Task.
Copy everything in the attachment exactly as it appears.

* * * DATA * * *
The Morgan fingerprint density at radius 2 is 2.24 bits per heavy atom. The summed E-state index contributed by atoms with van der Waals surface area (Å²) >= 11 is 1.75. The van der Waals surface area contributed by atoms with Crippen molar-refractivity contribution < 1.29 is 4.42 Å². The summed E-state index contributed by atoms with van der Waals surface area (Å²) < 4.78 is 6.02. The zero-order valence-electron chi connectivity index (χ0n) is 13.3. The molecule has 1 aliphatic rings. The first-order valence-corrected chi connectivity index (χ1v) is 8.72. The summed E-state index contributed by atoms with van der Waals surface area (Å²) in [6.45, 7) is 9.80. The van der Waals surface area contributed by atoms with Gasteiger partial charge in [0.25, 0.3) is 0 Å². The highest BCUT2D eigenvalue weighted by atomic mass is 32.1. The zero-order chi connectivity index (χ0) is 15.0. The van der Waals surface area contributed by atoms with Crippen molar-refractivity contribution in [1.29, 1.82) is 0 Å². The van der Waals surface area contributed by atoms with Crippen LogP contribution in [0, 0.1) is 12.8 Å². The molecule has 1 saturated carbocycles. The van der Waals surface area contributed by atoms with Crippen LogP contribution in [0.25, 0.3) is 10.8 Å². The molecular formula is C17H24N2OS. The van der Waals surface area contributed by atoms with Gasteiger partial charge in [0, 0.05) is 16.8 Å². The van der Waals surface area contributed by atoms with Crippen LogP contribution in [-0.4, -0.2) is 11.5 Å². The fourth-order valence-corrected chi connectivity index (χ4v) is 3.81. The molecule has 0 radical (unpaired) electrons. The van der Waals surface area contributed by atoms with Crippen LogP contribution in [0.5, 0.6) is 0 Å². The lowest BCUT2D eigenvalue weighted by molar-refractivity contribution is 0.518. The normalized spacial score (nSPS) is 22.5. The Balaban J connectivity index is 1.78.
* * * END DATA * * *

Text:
The Morgan fingerprint density at radius 2 is 2.24 bits per heavy atom. The summed E-state index contributed by atoms with van der Waals surface area (Å²) >= 11 is 1.75. The van der Waals surface area contributed by atoms with Crippen molar-refractivity contribution < 1.29 is 4.42 Å². The summed E-state index contributed by atoms with van der Waals surface area (Å²) < 4.78 is 6.02. The zero-order valence-electron chi connectivity index (χ0n) is 13.3. The molecule has 1 aliphatic rings. The first-order valence-corrected chi connectivity index (χ1v) is 8.72. The summed E-state index contributed by atoms with van der Waals surface area (Å²) in [6.45, 7) is 9.80. The van der Waals surface area contributed by atoms with Gasteiger partial charge in [0.25, 0.3) is 0 Å². The highest BCUT2D eigenvalue weighted by atomic mass is 32.1. The zero-order chi connectivity index (χ0) is 15.0. The van der Waals surface area contributed by atoms with Crippen molar-refractivity contribution in [1.29, 1.82) is 0 Å². The van der Waals surface area contributed by atoms with Crippen LogP contribution in [0, 0.1) is 12.8 Å². The molecule has 1 saturated carbocycles. The van der Waals surface area contributed by atoms with Crippen LogP contribution in [0.25, 0.3) is 10.8 Å². The molecular formula is C17H24N2OS. The van der Waals surface area contributed by atoms with Gasteiger partial charge in [0, 0.05) is 16.8 Å². The van der Waals surface area contributed by atoms with Crippen LogP contribution in [-0.4, -0.2) is 11.5 Å². The fourth-order valence-corrected chi connectivity index (χ4v) is 3.81. The molecule has 0 radical (unpaired) electrons. The van der Waals surface area contributed by atoms with Crippen LogP contribution in [0.5, 0.6) is 0 Å². The lowest BCUT2D eigenvalue weighted by molar-refractivity contribution is 0.518. The normalized spacial score (nSPS) is 22.5. The Balaban J connectivity index is 1.78.